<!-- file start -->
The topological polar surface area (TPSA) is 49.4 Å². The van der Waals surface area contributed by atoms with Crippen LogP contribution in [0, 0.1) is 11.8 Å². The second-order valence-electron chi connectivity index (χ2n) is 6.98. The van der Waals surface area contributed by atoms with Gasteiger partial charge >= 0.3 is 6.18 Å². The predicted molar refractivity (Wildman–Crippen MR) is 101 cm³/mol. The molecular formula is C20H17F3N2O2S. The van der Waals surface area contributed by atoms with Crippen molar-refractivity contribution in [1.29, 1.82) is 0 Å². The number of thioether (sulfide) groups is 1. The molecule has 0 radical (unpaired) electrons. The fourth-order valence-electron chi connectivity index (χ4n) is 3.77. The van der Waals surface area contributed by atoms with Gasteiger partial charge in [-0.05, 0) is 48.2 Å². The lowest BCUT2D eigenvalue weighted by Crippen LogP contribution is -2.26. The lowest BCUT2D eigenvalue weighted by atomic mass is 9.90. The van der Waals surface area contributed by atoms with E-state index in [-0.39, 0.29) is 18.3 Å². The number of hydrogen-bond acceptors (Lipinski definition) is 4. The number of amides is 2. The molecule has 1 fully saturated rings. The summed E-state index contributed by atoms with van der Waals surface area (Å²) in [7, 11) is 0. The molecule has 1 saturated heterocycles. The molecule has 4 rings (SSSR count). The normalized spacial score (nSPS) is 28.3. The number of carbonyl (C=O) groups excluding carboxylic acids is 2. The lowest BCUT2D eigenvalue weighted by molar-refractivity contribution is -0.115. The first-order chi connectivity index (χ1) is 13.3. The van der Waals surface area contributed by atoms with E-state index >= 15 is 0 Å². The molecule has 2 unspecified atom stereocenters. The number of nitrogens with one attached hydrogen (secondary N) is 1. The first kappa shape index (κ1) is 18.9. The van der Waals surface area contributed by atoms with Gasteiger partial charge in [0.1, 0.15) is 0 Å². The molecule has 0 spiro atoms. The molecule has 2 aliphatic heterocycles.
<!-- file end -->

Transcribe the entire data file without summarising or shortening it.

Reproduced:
The topological polar surface area (TPSA) is 49.4 Å². The van der Waals surface area contributed by atoms with Crippen LogP contribution in [0, 0.1) is 11.8 Å². The second-order valence-electron chi connectivity index (χ2n) is 6.98. The van der Waals surface area contributed by atoms with Gasteiger partial charge >= 0.3 is 6.18 Å². The predicted molar refractivity (Wildman–Crippen MR) is 101 cm³/mol. The molecular formula is C20H17F3N2O2S. The van der Waals surface area contributed by atoms with Crippen molar-refractivity contribution in [1.29, 1.82) is 0 Å². The number of thioether (sulfide) groups is 1. The molecule has 0 radical (unpaired) electrons. The fourth-order valence-electron chi connectivity index (χ4n) is 3.77. The van der Waals surface area contributed by atoms with Gasteiger partial charge in [-0.05, 0) is 48.2 Å². The lowest BCUT2D eigenvalue weighted by Crippen LogP contribution is -2.26. The lowest BCUT2D eigenvalue weighted by atomic mass is 9.90. The van der Waals surface area contributed by atoms with E-state index in [-0.39, 0.29) is 18.3 Å². The number of hydrogen-bond acceptors (Lipinski definition) is 4. The number of amides is 2. The molecule has 1 fully saturated rings. The summed E-state index contributed by atoms with van der Waals surface area (Å²) in [7, 11) is 0. The molecule has 1 saturated heterocycles. The molecule has 4 rings (SSSR count). The normalized spacial score (nSPS) is 28.3. The number of carbonyl (C=O) groups excluding carboxylic acids is 2. The lowest BCUT2D eigenvalue weighted by molar-refractivity contribution is -0.115. The first-order chi connectivity index (χ1) is 13.3. The van der Waals surface area contributed by atoms with E-state index >= 15 is 0 Å². The molecule has 2 unspecified atom stereocenters. The number of nitrogens with one attached hydrogen (secondary N) is 1. The first kappa shape index (κ1) is 18.9. The van der Waals surface area contributed by atoms with Gasteiger partial charge in [0.1, 0.15) is 0 Å². The molecule has 0 spiro atoms. The molecule has 2 aliphatic heterocycles.